This process is known as “partial matching.”

Partial Matching

We recognize objects by portions and hints (the glare of white in the Ziploc bag). We then reconstruct the complete object by our imagination. By the time we detect the object we have imagined it in our mind from small portions, we assume that the imagination is the "real thing" that we see.

We deduce the size of the objects also. If we see a smallscrunched up pile of a flexible object, we could assume it is clothing.

I think our brain creates a map of "recognized" regions and "unrecognized" regions. It's like the familiarity bias in short-term memory. We seek novel stimuli and do not seek familiar stimuli.

Unconscious Priming

Our brains might be multitasking our detection process. We simultaneously recognize it as a building and as a grate, but we consciously perceive it as a building.

The prefrontal cortex of the human brain has been suggested to play a part of “priming” stimuli.

Motivation and Object Recognition

Motivation is essential for object recognition because we must detect connections between objects. Motivation is implemented by the machine processing objects and summarizing goal states and predictions in a compact form called “summary-images.”

Storing Goal States

An "image" is an impression of the overall scenery, experience, or prediction.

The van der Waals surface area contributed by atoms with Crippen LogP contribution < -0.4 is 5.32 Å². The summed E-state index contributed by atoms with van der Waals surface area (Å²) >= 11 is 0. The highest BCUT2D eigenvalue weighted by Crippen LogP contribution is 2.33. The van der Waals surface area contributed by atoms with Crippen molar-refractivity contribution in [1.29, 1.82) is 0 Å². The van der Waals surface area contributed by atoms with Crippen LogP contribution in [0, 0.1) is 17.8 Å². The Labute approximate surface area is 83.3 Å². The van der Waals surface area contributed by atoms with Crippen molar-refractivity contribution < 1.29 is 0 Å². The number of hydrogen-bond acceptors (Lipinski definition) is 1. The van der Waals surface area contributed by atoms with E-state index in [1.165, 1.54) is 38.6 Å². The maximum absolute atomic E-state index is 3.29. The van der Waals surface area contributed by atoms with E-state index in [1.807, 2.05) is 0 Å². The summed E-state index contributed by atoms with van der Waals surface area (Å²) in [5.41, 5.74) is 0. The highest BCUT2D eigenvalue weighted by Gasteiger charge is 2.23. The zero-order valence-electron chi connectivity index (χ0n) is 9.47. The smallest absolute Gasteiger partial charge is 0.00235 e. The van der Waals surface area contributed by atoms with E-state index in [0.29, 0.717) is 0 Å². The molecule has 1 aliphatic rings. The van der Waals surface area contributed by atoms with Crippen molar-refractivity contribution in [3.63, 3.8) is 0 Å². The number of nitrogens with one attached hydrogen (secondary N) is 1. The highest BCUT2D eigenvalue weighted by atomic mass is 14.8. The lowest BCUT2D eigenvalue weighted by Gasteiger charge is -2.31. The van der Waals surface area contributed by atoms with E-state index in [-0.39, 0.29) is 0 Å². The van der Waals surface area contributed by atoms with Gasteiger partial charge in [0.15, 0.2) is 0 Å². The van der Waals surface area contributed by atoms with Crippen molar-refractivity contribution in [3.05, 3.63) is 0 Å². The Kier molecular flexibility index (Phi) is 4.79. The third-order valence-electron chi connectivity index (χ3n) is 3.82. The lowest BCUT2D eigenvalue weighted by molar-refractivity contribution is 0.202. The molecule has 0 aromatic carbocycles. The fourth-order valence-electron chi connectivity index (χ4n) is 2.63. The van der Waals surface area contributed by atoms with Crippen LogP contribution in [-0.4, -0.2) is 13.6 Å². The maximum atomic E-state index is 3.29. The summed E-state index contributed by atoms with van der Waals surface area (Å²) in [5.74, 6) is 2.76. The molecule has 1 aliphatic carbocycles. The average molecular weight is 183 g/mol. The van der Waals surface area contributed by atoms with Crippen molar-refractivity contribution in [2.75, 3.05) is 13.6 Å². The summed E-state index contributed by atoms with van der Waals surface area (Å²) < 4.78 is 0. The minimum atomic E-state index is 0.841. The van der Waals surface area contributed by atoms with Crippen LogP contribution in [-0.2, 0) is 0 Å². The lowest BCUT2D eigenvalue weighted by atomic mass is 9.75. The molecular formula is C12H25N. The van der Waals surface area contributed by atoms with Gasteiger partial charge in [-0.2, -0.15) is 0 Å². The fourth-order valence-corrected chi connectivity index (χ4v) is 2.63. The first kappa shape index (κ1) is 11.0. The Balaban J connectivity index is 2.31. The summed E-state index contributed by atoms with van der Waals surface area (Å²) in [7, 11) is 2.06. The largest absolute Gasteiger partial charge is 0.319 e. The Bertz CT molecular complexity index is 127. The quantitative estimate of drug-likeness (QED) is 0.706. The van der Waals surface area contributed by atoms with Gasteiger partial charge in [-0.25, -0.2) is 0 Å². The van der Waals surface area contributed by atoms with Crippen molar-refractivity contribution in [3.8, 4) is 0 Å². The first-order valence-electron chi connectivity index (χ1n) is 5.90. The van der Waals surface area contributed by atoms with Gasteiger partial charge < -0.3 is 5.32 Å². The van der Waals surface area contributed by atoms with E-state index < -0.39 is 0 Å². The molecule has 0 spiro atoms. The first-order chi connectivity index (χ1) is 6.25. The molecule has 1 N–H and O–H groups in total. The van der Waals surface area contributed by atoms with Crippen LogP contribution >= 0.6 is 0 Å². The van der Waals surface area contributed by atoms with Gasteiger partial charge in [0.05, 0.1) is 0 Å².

It's a mix of emotions such as time, fear, pleasure and determines if the action was worth it.

When we recall the past, we merge all the pleasurable and painful stimuli to summarize the overall benefit of it.

Evaluation of Goal States

“Summary-images” summarize all the feelings went through the prediction or past experience. If the summary-image tends towards pleasure instead of pain, then it will decide action which will lead up to the summary-image.

Summary-images can also manage processes. For example, how does one choose to read a sentence out loud or not? One imagines the summary-image of the result: the completion of reading-out-loud. It then focuses on how to attain the summary-image. It can activate a process which mimics the internal sound. That's how control and inhibition works.

Summary-images include the time necessary, the rewards, and the summary-image itself. It's thus makes long-term investments less rewarding than short-term investments.

Combining Evaluations of Goal States